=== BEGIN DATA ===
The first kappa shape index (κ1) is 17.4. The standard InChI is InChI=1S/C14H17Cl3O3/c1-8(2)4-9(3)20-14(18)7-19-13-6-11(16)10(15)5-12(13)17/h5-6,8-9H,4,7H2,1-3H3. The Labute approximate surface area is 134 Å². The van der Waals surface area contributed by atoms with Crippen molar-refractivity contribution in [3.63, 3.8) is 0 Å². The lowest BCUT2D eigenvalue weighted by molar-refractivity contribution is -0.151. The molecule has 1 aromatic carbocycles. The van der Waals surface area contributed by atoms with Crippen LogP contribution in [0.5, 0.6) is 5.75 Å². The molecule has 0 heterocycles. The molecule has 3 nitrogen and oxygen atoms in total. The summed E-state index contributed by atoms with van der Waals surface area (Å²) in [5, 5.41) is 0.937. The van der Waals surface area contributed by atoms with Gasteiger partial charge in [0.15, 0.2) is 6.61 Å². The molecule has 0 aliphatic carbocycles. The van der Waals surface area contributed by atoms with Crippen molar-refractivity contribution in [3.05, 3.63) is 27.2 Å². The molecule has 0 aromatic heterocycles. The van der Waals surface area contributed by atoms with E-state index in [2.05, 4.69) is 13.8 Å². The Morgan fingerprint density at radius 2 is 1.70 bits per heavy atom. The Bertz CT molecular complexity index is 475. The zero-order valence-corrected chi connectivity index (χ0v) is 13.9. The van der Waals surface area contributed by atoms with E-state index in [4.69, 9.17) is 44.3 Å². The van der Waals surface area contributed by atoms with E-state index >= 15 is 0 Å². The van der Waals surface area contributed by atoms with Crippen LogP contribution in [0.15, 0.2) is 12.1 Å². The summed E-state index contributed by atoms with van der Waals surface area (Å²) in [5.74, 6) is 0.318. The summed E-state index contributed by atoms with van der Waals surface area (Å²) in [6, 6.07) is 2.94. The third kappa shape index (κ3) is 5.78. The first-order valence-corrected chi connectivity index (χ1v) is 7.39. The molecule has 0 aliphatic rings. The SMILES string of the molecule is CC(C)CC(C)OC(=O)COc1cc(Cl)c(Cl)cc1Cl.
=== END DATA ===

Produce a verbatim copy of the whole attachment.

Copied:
The first kappa shape index (κ1) is 17.4. The standard InChI is InChI=1S/C14H17Cl3O3/c1-8(2)4-9(3)20-14(18)7-19-13-6-11(16)10(15)5-12(13)17/h5-6,8-9H,4,7H2,1-3H3. The Labute approximate surface area is 134 Å². The van der Waals surface area contributed by atoms with Crippen molar-refractivity contribution in [3.63, 3.8) is 0 Å². The lowest BCUT2D eigenvalue weighted by molar-refractivity contribution is -0.151. The molecule has 1 aromatic carbocycles. The van der Waals surface area contributed by atoms with Crippen LogP contribution in [0.5, 0.6) is 5.75 Å². The molecule has 0 heterocycles. The molecule has 3 nitrogen and oxygen atoms in total. The summed E-state index contributed by atoms with van der Waals surface area (Å²) in [5, 5.41) is 0.937. The van der Waals surface area contributed by atoms with Gasteiger partial charge in [0.15, 0.2) is 6.61 Å². The molecule has 0 aliphatic carbocycles. The van der Waals surface area contributed by atoms with Crippen molar-refractivity contribution in [3.05, 3.63) is 27.2 Å². The molecule has 0 aromatic heterocycles. The van der Waals surface area contributed by atoms with E-state index in [2.05, 4.69) is 13.8 Å². The Morgan fingerprint density at radius 2 is 1.70 bits per heavy atom. The Bertz CT molecular complexity index is 475. The zero-order valence-corrected chi connectivity index (χ0v) is 13.9. The van der Waals surface area contributed by atoms with E-state index in [4.69, 9.17) is 44.3 Å². The van der Waals surface area contributed by atoms with E-state index >= 15 is 0 Å². The van der Waals surface area contributed by atoms with Crippen LogP contribution in [0.15, 0.2) is 12.1 Å². The summed E-state index contributed by atoms with van der Waals surface area (Å²) in [5.74, 6) is 0.318. The summed E-state index contributed by atoms with van der Waals surface area (Å²) in [6, 6.07) is 2.94. The third kappa shape index (κ3) is 5.78. The first-order valence-corrected chi connectivity index (χ1v) is 7.39. The molecule has 0 aliphatic rings. The SMILES string of the molecule is CC(C)CC(C)OC(=O)COc1cc(Cl)c(Cl)cc1Cl.